A look today at one of the most vexing and vied over Dodd-Frank rulemakings — actually two of them — the new Fiduciary Rules on the standard of care owed by brokers to customers, years in the making at the SEC and DOL but likely to see final agency action this fall.
Status of the Fiduciary Rule
Tomorrow, two House Financial Services Subcommittees will shed light on the recondite and slow-moving but bitterly fought-over set of rules mandated by Dodd-Frank to make brokers legally liable for the investing advice they give to customers. The Oversight and Investigations Subcommittee and the Capital Markets and Government Sponsored Enterprises Subcommittee’s joint hearing on the rule is called “Preserving Retirement Security and Investment Choices for All Americans.”
What is at stake? A White House Council of Economic Advisers analysis estimated conflicts of interest by brokers’ result in annual losses of about 1 percentage point for affected investors—or about $17 billion a year in total. But several false starts, blown deadlines, and the multi-agency aspect of the rule-making over four years have frustrated investors and industry alike.
The two mandated rules apply to different laws governing retirement investments regulated by different agencies. The rule proposed by the Department of Labor fits within the ERISA retirement framework while the SEC’s rule operates within the structure of the Investor Adviser Act and the Investment Company Act of 1940.
The SEC has struggled for some time over how to tackle a uniform standard of care that advisers and brokers owe to their customers. The 2010 Dodd-Frank Wall Streetreform law required the SEC to study the issue and gave the SEC the authority to write rules but did not mandate any changes. The SEC has worked fitfully on the rule for years under Chairs Schapiro and now White, insisting it was a short-list priority. But the SEC did not list the fiduciary rule even in what it calls a “pre-rule stage” form in its last report in March — the forum for publicly announcing a timeline through the federal government’s official channel. Staffers add that the two seats being vacated at the Commission only complicate the agency’s ability to craft a rule expeditiously.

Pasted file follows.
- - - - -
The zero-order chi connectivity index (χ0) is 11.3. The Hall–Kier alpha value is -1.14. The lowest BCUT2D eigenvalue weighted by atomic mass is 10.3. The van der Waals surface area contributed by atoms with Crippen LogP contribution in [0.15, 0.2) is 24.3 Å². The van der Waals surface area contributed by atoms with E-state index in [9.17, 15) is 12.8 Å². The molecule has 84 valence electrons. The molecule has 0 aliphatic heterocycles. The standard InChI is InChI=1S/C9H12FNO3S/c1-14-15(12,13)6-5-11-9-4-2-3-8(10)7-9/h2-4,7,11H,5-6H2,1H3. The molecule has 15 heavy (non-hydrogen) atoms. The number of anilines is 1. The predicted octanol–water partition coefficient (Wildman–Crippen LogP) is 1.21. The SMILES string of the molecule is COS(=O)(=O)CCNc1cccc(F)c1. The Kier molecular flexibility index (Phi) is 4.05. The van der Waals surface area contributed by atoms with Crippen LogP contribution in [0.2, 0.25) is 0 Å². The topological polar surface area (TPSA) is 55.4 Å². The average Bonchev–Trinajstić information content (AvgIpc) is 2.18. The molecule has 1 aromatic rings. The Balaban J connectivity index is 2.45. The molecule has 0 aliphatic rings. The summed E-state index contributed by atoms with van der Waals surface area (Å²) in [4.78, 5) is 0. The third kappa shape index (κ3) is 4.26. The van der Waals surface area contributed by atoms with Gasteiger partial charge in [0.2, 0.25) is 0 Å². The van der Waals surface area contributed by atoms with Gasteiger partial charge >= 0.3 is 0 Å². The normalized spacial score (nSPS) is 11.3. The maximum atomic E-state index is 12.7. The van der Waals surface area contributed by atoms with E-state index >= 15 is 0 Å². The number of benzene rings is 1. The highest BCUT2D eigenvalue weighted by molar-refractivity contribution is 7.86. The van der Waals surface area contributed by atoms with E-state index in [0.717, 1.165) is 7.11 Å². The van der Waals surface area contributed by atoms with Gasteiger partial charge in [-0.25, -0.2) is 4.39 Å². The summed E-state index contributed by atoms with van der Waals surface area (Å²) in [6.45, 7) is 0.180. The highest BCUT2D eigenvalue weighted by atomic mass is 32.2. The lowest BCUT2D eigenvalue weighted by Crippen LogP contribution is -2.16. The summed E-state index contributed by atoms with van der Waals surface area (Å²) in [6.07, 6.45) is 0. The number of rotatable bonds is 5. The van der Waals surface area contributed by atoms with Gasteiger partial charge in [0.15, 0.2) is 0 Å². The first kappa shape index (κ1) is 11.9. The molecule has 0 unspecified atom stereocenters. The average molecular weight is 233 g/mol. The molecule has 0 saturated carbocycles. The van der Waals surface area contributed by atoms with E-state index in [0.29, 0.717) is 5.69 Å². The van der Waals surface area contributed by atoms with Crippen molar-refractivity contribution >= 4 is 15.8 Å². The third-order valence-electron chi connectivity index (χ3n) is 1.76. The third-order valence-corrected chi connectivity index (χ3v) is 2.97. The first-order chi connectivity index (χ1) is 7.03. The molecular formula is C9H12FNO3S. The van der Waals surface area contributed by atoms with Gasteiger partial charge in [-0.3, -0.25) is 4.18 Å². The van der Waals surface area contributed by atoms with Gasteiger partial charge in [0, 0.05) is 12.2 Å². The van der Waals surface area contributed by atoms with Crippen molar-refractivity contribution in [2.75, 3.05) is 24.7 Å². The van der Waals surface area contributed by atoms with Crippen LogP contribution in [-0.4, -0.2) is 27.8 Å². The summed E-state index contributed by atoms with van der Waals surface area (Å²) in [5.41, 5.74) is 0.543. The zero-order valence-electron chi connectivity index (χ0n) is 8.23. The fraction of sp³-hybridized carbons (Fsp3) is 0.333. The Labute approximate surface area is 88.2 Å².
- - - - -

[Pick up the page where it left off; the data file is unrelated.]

As the SEC continues its work, the Department of Labor looks closer toe finish line on a parallel proposal. It is now finalizing a rule proposed in June after holding extensive hearings on it in July. The next step will be publishing a transcript of the hearings, which starts the clock running on the final comment period for the public to call for any last-minute changes. The DOL is expected to release the final version of the rule by December, but it could come as soon as next month.
The Financial Services Committee is considering a bill to halt the rules and another to require the SEC to issue its proposed rule first. Even if the Committee reports out one of the bills, resistance from Senate Democrats dims their chances down the road. Republicans are also trying to defund the rule via appropriations bills. Separately, Republicans are trying to defund the rule in appropriations bills as well.